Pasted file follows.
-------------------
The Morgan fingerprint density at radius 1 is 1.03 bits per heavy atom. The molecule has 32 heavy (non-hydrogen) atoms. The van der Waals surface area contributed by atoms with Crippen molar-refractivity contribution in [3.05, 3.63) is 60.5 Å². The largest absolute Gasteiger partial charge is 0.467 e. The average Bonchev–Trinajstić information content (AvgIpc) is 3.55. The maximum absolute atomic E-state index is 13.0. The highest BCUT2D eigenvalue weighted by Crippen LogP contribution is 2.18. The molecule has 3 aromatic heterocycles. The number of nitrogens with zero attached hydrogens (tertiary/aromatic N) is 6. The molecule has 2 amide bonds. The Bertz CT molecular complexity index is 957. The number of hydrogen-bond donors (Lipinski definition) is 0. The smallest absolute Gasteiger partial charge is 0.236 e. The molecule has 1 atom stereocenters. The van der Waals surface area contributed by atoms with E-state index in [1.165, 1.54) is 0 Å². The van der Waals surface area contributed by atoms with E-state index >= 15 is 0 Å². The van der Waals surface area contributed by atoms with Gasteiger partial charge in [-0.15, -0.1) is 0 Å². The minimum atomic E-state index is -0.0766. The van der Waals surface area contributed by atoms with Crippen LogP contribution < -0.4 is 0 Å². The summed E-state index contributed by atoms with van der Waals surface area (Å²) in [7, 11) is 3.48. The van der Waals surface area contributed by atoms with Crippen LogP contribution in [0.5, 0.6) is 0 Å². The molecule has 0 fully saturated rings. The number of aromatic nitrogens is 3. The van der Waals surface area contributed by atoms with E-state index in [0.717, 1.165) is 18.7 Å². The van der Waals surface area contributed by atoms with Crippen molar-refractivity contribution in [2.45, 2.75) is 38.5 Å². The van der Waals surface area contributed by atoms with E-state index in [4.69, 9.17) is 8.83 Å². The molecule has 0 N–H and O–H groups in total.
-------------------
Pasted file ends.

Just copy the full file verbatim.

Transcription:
The Morgan fingerprint density at radius 1 is 1.03 bits per heavy atom. The molecule has 32 heavy (non-hydrogen) atoms. The van der Waals surface area contributed by atoms with Crippen molar-refractivity contribution in [3.05, 3.63) is 60.5 Å². The largest absolute Gasteiger partial charge is 0.467 e. The average Bonchev–Trinajstić information content (AvgIpc) is 3.55. The maximum absolute atomic E-state index is 13.0. The highest BCUT2D eigenvalue weighted by Crippen LogP contribution is 2.18. The molecule has 3 aromatic heterocycles. The number of nitrogens with zero attached hydrogens (tertiary/aromatic N) is 6. The molecule has 2 amide bonds. The Bertz CT molecular complexity index is 957. The number of hydrogen-bond donors (Lipinski definition) is 0. The smallest absolute Gasteiger partial charge is 0.236 e. The molecule has 1 atom stereocenters. The van der Waals surface area contributed by atoms with E-state index in [1.165, 1.54) is 0 Å². The van der Waals surface area contributed by atoms with E-state index >= 15 is 0 Å². The van der Waals surface area contributed by atoms with Gasteiger partial charge in [-0.15, -0.1) is 0 Å². The minimum atomic E-state index is -0.0766. The van der Waals surface area contributed by atoms with Crippen LogP contribution < -0.4 is 0 Å². The summed E-state index contributed by atoms with van der Waals surface area (Å²) in [7, 11) is 3.48. The van der Waals surface area contributed by atoms with Crippen LogP contribution in [0.5, 0.6) is 0 Å². The molecule has 0 fully saturated rings. The number of aromatic nitrogens is 3. The van der Waals surface area contributed by atoms with E-state index in [0.717, 1.165) is 18.7 Å². The van der Waals surface area contributed by atoms with Crippen molar-refractivity contribution in [2.45, 2.75) is 38.5 Å². The van der Waals surface area contributed by atoms with E-state index in [4.69, 9.17) is 8.83 Å². The molecule has 0 N–H and O–H groups in total.